However, the report goes on to state that the IAAF Council “could not have been unaware of the extent of doping in athletics and the non-enforcement of applicable anti-doping rules.”

Before he became president, Coe, who was present at the WADA Independent Commission press conference in Munich, had been an IAAF vice president since 2007.

“It is increasingly clear that far more IAAF staff knew about the problems than has currently been acknowledged,” claims the report. “It is not credible that elected officials were unaware of the situation affecting (for purposes of the IC mandate) athletics in Russia. If, therefore, the circle of knowledge was so extensive, why was nothing done? Quite obviously, there was no appetite on the part of the IAAF to challenge Russia.”

Among the report’s recommendations is a need for the IAAF to re-evaluate its governance principles and structures to “put in place a governance structure that will prevent or identify any conflicts of interest or corruption in future.”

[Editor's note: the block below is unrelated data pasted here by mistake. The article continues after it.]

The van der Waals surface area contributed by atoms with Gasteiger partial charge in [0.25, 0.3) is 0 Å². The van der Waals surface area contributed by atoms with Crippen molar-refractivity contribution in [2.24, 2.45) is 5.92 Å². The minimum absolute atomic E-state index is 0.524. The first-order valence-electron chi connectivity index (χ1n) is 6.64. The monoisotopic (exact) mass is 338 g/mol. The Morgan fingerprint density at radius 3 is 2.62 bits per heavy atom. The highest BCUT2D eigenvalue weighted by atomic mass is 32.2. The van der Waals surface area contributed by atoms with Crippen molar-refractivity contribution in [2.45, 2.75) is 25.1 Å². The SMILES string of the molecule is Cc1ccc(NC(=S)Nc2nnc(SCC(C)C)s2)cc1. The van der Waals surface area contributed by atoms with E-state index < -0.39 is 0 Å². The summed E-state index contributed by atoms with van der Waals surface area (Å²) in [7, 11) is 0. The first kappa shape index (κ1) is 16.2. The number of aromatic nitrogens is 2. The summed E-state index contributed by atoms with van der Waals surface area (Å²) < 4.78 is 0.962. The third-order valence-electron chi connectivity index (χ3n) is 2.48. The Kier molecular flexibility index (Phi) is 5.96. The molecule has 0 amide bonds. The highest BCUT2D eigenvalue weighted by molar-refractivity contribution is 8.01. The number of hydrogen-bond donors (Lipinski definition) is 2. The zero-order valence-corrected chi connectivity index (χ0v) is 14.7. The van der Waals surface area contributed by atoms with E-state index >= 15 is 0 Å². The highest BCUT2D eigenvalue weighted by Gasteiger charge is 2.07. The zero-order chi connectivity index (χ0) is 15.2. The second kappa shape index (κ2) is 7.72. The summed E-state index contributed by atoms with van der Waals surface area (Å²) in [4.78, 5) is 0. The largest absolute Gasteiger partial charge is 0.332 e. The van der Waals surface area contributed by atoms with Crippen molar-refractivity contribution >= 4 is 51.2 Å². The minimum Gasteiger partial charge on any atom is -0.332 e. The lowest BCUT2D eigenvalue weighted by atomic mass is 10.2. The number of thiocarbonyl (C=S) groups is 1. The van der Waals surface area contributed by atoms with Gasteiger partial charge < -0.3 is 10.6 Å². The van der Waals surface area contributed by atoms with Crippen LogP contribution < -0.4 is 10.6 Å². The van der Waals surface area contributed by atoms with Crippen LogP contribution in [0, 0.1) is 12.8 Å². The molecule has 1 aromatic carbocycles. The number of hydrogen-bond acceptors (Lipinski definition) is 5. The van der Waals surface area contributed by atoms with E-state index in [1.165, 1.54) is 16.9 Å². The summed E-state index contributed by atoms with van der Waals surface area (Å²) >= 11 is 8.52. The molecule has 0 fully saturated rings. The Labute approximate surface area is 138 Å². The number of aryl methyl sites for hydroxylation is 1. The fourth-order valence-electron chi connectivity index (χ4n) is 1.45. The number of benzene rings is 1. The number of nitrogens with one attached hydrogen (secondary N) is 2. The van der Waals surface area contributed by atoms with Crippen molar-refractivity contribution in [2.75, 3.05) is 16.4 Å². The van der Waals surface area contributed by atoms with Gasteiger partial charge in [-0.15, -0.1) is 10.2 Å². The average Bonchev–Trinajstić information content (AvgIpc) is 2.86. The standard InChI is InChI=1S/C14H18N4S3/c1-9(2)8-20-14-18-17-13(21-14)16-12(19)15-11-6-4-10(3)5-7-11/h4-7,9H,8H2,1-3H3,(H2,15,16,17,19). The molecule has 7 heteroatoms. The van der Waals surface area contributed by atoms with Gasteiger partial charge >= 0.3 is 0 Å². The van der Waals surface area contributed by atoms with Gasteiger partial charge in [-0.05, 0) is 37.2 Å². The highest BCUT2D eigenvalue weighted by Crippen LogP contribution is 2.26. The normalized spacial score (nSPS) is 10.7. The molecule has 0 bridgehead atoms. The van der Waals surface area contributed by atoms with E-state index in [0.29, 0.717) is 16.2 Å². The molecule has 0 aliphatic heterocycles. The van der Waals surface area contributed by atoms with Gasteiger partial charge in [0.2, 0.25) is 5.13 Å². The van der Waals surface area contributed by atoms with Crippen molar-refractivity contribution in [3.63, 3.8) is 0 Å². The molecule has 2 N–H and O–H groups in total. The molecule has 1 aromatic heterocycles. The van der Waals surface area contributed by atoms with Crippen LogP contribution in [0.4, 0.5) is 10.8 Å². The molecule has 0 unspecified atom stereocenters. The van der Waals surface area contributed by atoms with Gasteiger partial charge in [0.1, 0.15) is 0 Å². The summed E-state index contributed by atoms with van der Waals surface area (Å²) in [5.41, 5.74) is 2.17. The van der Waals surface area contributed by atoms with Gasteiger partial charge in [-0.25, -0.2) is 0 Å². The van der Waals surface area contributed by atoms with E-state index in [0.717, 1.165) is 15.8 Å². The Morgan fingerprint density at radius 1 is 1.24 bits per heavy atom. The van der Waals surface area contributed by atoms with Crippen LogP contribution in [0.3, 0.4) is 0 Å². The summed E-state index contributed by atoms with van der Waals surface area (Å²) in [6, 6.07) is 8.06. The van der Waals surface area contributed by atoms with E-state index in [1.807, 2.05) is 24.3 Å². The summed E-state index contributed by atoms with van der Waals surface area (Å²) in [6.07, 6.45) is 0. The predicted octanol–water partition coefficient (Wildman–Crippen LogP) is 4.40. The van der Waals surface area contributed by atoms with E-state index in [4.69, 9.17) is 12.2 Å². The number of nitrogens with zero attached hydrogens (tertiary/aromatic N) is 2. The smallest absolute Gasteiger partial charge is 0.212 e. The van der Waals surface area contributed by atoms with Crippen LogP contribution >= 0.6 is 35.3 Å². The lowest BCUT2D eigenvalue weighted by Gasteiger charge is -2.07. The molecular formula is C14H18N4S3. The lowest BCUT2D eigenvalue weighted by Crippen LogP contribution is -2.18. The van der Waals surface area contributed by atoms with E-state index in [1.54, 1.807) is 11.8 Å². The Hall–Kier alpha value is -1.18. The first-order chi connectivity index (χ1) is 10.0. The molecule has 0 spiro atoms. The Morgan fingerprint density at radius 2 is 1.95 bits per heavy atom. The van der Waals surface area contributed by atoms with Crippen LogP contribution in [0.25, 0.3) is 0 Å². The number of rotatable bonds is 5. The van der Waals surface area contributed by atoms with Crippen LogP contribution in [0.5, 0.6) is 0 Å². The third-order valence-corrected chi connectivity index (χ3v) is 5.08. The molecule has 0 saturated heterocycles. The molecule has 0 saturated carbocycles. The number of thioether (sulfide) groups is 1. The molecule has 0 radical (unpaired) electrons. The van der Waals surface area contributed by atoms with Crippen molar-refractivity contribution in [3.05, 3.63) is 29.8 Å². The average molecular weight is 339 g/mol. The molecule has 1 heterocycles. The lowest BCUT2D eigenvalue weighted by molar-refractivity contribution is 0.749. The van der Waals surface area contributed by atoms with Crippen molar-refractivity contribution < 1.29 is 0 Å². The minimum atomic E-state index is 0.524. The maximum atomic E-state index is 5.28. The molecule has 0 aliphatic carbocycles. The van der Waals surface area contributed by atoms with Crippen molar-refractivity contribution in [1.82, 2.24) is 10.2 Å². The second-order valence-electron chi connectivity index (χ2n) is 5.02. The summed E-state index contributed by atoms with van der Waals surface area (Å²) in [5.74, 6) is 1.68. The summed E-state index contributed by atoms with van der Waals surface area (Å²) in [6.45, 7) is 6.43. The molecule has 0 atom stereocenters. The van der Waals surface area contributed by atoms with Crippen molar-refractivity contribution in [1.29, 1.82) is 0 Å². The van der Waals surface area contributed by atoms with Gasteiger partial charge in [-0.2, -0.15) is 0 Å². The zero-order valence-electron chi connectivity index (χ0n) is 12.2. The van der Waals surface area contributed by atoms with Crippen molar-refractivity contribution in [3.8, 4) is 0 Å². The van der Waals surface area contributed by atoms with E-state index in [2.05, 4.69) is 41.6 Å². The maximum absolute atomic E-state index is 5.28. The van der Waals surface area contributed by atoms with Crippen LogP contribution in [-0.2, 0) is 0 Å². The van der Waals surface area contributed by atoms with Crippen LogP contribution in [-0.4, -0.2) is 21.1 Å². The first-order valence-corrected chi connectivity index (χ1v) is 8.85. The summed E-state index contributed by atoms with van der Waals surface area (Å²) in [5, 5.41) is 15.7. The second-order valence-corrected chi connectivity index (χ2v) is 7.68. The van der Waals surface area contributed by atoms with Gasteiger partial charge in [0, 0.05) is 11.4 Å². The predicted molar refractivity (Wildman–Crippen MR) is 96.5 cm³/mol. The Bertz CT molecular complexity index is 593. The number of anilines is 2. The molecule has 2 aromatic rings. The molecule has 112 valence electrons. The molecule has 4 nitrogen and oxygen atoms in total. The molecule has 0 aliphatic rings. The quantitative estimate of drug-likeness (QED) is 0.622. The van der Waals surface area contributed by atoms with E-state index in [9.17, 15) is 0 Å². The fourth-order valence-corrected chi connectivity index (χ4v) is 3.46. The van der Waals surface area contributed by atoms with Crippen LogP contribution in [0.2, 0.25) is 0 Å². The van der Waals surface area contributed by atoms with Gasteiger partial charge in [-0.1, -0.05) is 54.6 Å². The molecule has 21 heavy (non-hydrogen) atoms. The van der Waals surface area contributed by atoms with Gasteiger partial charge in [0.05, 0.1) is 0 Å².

Coe, Pound believes, is the right person to move the governing body forwards.

“We were careful to point out that the Council could not have been unaware of the situation and we hold to that,” Pound said at the press conference. “As far as the ability of Lord Coe to remain at the head of the IAAF, I think it is a fabulous opportunity for the IAAF to seize this opportunity and, under strong leadership, to move forward out of this.

“There is an enormous amount of reputational recovery that has to occur here and I can’t think of anyone better than Lord Coe to lead that. All our fingers are crossed in that respect.”

A video of the press conference can be viewed below.

Responding to the report, Coe said: “I am extremely grateful to the WADA Independent Commission for its work and for the recommendations it has made. The corruption that it has revealed is totally abhorrent, and a gross betrayal of trust by those involved.